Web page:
After pleading with the outside world to intervene, French troops arrived to help the Malian government re-establish control in the northern part of the country – pushing out al-Qaeda-linked groups who had been siding with Tuareg tribes in their bid for independence.
The man who is now at the head of the French efforts is someone I've known for many years, President Francois Hollande .... I know what kind of man he is. It is truly unfair to think of him as having even an ounce of colonial intentions.
The desire of the Tuareg tribes to run their own affairs has been a long-running source of irritation for the central government in Bamako. Opponents of that government allege that the country’s previous leadership used all means necessary – including al-Qaeda-linked groups – to fight the Tuareg rebellion.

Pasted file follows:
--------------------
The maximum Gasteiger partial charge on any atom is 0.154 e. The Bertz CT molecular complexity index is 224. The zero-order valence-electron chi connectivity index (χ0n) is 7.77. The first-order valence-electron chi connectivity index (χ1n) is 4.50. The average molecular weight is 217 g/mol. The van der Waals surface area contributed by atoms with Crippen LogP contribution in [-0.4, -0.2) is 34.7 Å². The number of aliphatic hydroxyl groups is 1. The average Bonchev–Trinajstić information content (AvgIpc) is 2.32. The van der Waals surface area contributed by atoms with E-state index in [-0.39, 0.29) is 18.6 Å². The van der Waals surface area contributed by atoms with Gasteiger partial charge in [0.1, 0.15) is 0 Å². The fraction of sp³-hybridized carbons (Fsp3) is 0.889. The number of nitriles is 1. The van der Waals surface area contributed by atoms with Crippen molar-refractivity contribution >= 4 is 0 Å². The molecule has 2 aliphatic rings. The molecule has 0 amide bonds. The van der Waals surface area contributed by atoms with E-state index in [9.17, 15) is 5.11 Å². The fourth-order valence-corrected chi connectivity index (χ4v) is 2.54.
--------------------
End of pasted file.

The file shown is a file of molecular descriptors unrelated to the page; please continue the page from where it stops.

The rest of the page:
It is an allegation that the country’s new president, Ibrahim Boubacar Keita, calls “totally unfounded”.
“For me, when any Malian is killed, it is horrible, it is a terrible mistake,” Keita tells Talk to Al Jazeera. “We have to live together and make peace. That is the destiny of Mali. Mali will only survive if it stands united, if all its citizens join hands to rebuild their country for the sake of all its regions, including the north. That is the vocation of Mali and my own mission.”
Talks between Keita’s government and the rebels have, in principle, been agreed upon. But, so far, progress has been difficult to see.
So, is there a risk that tensions will erupt again? And what threats will the country’s new leadership face when the French leave, as they plan to this spring?
Talk to Al Jazeera puts these questions to the president of Mali, Ibrahim Boubacar Keita.